Predictors of Career Intentions among Undergraduate Students in Tanzania
Jaqueline Amani, Kitila A. Mkumbo

There are few studies on career choice intentions in the sub-Saharan African region. Framed within the principles of the Theory of Planned Behaviour (TPB), this study attempted to address this gap in knowledge by examining the determinants of career intentions among undergraduate students in Tanzania. Data were collected from a survey involving a random sample of 1043 students (636 males and 407 females) drawn from four universities in Tanzania. Congruent with previous research, the results from multiple regression analysis revealed that attitude was the strongest predictor of career intentions (ß =.47, p <.05), followed by subjective norms (ß =.38, p =<.05), career knowledge (ß =.26, p <.05) and career self-efficacy (ß =.21, p =<.05). On the basis of the results of the study, we conclude that positive perceptions about a career lead to stronger behavioural intentions and persistence in performance than negative ones. Overall, the findings of this study provide a basis for understanding the influences of university students’ intentions to join the prospective careers in the Tanzanian context. The findings also provide some useful insights to universities on how they should restructure their programme to meet the needs and aspirations of their future students.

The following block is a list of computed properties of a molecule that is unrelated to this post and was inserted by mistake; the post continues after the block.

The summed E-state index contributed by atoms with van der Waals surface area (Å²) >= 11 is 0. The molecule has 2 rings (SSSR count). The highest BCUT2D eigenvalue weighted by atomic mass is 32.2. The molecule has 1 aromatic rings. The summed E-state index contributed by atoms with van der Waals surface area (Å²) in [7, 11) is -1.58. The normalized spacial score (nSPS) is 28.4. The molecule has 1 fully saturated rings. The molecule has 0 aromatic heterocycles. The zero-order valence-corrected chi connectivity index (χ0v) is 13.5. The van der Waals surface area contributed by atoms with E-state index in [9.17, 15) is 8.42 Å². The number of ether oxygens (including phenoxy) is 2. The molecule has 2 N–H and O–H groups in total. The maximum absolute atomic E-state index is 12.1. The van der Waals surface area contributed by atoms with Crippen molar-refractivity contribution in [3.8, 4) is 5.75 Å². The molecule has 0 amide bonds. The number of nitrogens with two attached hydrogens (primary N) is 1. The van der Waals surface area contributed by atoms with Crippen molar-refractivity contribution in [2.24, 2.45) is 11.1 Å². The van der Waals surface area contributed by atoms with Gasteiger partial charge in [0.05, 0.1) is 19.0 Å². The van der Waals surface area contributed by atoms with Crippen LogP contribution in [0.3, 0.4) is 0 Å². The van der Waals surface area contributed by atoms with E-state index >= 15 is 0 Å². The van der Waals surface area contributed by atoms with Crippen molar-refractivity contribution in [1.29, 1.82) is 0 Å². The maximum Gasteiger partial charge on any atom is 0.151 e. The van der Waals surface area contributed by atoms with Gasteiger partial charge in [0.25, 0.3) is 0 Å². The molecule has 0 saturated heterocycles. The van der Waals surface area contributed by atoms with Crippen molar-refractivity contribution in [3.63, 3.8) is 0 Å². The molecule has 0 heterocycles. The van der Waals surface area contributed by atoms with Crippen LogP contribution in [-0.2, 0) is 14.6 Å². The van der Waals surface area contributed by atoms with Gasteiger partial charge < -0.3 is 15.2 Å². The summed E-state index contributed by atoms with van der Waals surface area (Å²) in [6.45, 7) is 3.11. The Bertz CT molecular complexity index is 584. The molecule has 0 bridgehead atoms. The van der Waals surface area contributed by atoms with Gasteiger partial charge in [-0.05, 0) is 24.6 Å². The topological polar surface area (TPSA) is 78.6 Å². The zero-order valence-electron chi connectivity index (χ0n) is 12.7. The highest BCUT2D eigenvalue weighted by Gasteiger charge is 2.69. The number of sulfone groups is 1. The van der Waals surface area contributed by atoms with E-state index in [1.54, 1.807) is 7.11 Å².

Full Text: PDF     DOI: 10.15640/jehd.v5n3a12